Erin, Errol and the Earth Creatures
When Erin’s brother disappears she sets out on an adventure to find him. With a good pair of wellies, a curious wil ‘o’ the wisp as her guide and a sharp pair of ears, Erin soon meets some peculiar creatures and discovers that she is not the only one to have had something taken from her. Inspired by folk stories and our changing relationships with the earth, this is a tale of give and take, of the voices of the earth, and of the little girl who began to listen.
Erin, Errol and the Earth Creatures is a show for audiences aged 5+, which uses storytelling, puppetry and live music to engage with environmental topics, such as our overuse of resources and how we might find ways to live in balance with the earth. The show uses motifs from traditional folk stories, and takes inspiration from historical rural living and everyday craft skills, exploring how we might be able to learn from our ancestors in order to restore balance in today’s technological, industrial world.
"Four talented performers deliver this most crucial of messages in such a funny, clever way, it's impossible to ignore." ★★★★ The List
"The audience are kept intrigued from start to finish and hopefully will all take away a new outlook on looking after what will be left for future generations." Children's Theatre Review
"The water kelpie was awesome and the pixies were cute and funny. I wanted to take one home." Anna, age 8 - The Children's Choice Award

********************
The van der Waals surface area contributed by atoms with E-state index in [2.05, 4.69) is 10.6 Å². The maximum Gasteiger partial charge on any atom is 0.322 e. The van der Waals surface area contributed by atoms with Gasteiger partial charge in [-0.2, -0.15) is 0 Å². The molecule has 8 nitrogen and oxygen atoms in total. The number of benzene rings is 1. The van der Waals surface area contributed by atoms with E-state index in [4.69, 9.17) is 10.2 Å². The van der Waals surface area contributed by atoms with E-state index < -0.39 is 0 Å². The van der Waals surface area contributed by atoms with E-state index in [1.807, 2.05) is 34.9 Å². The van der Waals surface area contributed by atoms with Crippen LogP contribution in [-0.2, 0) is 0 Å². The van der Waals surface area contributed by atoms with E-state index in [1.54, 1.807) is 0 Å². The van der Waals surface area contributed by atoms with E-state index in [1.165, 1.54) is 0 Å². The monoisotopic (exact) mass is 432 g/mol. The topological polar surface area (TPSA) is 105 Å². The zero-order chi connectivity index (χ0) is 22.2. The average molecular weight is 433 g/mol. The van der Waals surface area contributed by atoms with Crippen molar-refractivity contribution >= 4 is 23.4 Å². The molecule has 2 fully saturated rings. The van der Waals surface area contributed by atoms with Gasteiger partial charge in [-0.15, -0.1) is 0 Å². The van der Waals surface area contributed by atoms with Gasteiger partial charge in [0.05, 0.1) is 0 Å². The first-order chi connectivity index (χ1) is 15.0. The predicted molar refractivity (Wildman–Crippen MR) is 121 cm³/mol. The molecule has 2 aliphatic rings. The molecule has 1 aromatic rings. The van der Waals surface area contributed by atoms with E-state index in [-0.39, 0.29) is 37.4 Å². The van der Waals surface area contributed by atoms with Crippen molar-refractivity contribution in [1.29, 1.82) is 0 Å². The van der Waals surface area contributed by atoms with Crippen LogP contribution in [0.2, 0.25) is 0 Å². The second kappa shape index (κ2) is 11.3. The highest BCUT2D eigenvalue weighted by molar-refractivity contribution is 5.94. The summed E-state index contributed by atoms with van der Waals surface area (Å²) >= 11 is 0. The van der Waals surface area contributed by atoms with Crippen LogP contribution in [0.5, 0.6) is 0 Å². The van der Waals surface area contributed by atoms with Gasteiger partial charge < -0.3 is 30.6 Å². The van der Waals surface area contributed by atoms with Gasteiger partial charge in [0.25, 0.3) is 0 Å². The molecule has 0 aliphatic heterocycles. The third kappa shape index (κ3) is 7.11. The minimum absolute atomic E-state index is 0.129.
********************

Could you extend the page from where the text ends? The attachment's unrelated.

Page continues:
Atlas is a brand new show we created for Hidden Door Festival 2018, which took place in the basement of the beautiful old Leith State Cinema.
The project explores people’s connections to the festival's surroundings in Leith, and their personal experiences, untold stories and hidden places there. In Atlas, we want to encourage the audience to reconsider the way we look at our physical surroundings, and see the stories that dwell there, nestled amongst the brickwork of the everyday.
For this project, we used people's real life stories from around Leith, using stories we gathered in person and online. We also used archive material from the Museum of Edinburgh and the Living Memory Association, interspersing historical accounts of everyday Leith with the contemporary ones we captured.
These stories were brought to life by sound designer Adam McCallum, and performed with with live visuals and shadow puppetry using an over-head projector.